uploaded : Wednesday 10th Dec 2003 at 03:21
by : James Todd
A Book on Jewish Life in Spain That Was Worth Waiting For
After 44 years, emeritus professor completes a personal study of the lost world of Jewish culture in Spain
Friday, December 05, 2003 | Sidney Markman?s latest book was 44 years in the making. But he finally has finished it.
Markman is 92 and has survived several heart attacks during the past three years. So it?s understandable that he felt a sense of urgency to publish his eighth and latest work, Jewish Remnants in Spain: Wanderings in a Lost World.
"I feel very strongly about this book," said Markman, a retired professor of art history who published seven architecture history books over the course of his four-decade career at Duke (from 1947 to 1981) and 13 years of retirement.
"It?s written as much with my heart as with my head."
The research for the book began in 1959, when Markman made his first trip to Spain.
"I was looking for churches," Markman said. "And I found synagogues by pure serendipity."
He was doing research in his field, colonial Central American architecture and urbanization. In Toledo, on his way to examine a cathedral, Markman saw a sign for "Synagogue of El Tr?nsito." Because he was personally interested in Sephardic Jewish history, the name piqued his curiosity. Markman entered the 14th-century, brick building, which had been converted into a church after its original owners were violently expelled in the late-15th century. (It is now a national monument.)
As he listened inside to a tour guide, Markman remembers, "Suddenly it dawned on me, ?What the heck is going on here? Have Jews become a tourist attraction? Has the tragedy that happened to these people who died in fire and in flame - are they now just something for tourists to talk about?"
"I got very emotional," said Markman, who is Jewish. "I ran from the building like from a fire."
"The emotional experience was so strong to me, it was like an epiphany," said Markman. From then on, whenever he traveled through Spanish cities and towns, he noted remnants of Jewish communities: the Plaza of the Jewish Quarters in Zamora, a crumbling Roman wall enclosing a medieval Jewish cemetery in Astorga, the former Street of the Jews in C?rdoba.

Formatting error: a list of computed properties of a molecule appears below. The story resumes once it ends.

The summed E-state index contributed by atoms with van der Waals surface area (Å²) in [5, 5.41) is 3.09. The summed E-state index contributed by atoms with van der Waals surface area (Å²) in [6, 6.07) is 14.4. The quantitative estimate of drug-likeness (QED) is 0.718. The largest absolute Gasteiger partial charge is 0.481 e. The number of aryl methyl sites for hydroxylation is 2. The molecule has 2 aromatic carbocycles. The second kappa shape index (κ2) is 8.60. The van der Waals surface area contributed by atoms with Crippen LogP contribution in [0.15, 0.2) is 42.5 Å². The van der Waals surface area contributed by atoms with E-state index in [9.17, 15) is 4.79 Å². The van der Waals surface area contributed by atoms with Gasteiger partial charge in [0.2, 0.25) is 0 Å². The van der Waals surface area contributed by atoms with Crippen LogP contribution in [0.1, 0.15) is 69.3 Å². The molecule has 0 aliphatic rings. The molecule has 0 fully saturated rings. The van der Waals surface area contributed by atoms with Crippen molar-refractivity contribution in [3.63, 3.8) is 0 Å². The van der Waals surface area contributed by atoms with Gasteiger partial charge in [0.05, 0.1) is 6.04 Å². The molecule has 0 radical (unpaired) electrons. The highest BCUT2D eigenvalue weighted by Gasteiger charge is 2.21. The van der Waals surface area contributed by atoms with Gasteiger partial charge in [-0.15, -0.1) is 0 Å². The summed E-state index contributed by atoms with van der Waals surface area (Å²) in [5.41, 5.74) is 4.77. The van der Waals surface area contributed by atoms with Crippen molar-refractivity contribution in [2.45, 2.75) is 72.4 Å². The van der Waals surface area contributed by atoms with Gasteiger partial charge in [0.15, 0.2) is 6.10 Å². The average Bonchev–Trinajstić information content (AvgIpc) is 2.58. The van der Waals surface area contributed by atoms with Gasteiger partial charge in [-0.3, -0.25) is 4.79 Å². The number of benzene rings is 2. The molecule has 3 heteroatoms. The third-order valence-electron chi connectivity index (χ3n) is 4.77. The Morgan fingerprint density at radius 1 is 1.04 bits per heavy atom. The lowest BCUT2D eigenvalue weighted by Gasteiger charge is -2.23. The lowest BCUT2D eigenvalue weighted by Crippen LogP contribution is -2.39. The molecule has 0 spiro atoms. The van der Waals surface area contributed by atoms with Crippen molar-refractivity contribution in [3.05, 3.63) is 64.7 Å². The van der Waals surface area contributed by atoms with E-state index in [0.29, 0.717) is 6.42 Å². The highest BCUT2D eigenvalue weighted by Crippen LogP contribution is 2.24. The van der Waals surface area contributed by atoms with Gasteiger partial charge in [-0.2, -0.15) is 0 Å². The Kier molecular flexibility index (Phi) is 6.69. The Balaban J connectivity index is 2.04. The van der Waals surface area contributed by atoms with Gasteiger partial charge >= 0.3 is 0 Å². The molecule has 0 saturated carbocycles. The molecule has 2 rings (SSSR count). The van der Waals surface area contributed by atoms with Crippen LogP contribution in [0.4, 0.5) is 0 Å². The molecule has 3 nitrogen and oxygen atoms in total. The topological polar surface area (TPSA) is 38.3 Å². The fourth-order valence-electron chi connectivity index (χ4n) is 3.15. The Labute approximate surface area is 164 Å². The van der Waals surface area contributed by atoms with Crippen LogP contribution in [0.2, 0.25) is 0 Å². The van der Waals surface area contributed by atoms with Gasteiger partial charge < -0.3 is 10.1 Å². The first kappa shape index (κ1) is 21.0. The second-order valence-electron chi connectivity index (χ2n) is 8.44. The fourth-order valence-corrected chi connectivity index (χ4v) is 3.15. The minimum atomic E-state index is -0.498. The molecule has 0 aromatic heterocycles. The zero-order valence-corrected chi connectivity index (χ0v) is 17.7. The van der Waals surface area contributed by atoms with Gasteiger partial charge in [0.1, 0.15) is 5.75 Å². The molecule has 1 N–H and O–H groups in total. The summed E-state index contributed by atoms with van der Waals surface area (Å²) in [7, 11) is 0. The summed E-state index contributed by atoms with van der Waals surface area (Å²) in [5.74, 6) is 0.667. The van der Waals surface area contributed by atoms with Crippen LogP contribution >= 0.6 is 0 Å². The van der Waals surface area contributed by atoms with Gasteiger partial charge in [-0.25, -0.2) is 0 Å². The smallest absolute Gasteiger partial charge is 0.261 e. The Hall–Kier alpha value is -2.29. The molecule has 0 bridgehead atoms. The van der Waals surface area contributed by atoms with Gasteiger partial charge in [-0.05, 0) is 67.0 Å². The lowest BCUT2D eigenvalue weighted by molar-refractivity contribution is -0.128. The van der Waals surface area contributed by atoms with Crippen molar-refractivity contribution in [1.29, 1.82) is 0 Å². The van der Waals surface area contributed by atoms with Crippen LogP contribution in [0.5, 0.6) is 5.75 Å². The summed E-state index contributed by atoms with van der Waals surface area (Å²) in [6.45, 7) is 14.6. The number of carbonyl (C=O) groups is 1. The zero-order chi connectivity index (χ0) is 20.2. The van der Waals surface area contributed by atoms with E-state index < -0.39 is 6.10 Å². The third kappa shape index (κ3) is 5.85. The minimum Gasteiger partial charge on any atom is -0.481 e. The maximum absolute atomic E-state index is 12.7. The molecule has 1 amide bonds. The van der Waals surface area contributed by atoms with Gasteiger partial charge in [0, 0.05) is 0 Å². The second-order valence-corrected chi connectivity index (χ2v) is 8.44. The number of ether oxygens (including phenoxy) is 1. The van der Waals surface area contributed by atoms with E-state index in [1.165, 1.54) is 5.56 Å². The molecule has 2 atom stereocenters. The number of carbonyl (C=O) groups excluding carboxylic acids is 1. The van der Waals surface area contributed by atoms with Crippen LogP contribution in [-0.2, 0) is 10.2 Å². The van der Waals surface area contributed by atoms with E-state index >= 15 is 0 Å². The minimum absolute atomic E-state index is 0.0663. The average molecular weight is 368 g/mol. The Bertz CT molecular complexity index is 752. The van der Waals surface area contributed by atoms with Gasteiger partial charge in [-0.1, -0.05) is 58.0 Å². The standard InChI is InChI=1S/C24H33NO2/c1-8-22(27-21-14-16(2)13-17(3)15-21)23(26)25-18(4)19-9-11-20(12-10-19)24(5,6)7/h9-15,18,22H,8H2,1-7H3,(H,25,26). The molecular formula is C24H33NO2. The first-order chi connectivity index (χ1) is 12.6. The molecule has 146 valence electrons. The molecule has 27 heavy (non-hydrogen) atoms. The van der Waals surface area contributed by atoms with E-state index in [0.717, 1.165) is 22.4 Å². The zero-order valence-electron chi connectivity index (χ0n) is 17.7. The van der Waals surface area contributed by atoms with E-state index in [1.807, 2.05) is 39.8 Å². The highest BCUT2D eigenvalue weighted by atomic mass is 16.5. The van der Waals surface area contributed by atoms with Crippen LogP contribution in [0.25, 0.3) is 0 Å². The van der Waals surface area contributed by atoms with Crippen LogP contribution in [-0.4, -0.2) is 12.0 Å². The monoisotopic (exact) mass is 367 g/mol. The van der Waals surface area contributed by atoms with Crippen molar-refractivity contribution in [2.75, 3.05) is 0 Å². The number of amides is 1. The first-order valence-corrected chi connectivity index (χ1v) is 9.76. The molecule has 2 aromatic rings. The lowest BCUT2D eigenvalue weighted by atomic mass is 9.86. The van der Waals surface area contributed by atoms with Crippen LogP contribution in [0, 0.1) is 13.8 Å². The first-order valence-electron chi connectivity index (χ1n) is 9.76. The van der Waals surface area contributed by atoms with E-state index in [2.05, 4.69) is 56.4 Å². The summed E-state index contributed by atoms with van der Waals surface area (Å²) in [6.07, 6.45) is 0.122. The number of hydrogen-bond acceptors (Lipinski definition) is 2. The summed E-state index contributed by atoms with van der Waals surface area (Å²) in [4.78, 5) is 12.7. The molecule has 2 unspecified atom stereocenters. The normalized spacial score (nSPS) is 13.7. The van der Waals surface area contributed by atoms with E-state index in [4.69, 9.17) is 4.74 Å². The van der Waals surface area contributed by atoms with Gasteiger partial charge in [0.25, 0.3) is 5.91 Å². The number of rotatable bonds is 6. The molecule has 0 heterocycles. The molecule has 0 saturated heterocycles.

Some sites surprised Markman just with their names. "I look in the guide book and see and take a double take," he said. "It says, ?La Sinagoga de Santa Mar?a la Blanca,? ?La Sinagoga de El Tr?nsito.? In other words, ?The Synagogue of the Virgin Mary,? ?The Synagogue of Our Latest Transit to Heaven.? Still called -- still called -- ?Synagoga!?"
During another four trips to Spain over three decades, Markman documented remains of Spanish Jewry with a notebook, tracings of city maps and a German Lieca-brand camera.
The result -- 44 years after his original epiphany -- is Jewish Remnants in Spain, which was published last month by Scribe Publishers, a small press in Arizona. Markman, who lives in Durham, finished writing it several years ago, and has been working to get it published since then.
The book mixes history, architectural commentary and travel anecdotes in its survey of Jewish remnants in 27 Spanish cities and towns. Accompanying the stories are tracings of city maps, which Markman has labeled by hand and photographs of alleys, plazas and crumbling synagogues, which Markman took with his 1959 camera.
The book begins with a primer on the history of Jews in Spain, who lived under a series of conquering powers: the Romans, the Visigoths, Muslim rulers and Christian kings. That history largely concludes at the end of the 15th century, by which time most Jews had been expelled from Spain.
In the subsequent chapters, each devoted to a town or city, Markman draws on his architectural expertise to carefully catalog clues about Jewish communities abandoned hundreds of years ago. "Moldings above/below clerestory arcade decorated with Hebrew inscriptions taken from the Psalms," Markman notes of an interior wall of Synagogue of El Tr?nsito.
Tales from Markman?s travels, which were guided by published histories of Spanish Jews, are interwoven with the architectural and historical details.
In the northern coal-mining town of Bembibre, for example, Markman searched out the keeper of the Church of San Pedro, a former synagogue, to gain access to the building.
The old church-keeper explained that the sanctuary?s only remaining ancient object is a Sacred Heart of Jesus icon. All the others were burned by communists during the Spanish Civil War, the sacristan explained. After noting that the Sacred Heart icon had usurped the place of the Torah scrolls in the former synagogue?s east end, Markman muses, "Did the 20th-century [residents of Bembibre] revere and respect the holy image of Christ as their 15th-century ancestors would have the sacred scrolls of the Torah?"
In the town of Zamora, Markman found that the wall of a medieval synagogue now serves as the back of an auto repair shop.
After greeting the garage?s mechanics, he imagined that the three men working on a motor are "huddled about the disemboweled engine in the very spot where centuries ago men huddled around and peered into the unrolled Torah scrolls."
That kind of discovery brought the story of the Spanish Jews home to him.
"I knew the Jews had been in Spain," he said, but he needed to see the evidence for himself. Until then, "It isn?t real to you."
We are grateful to Duke University News for this review.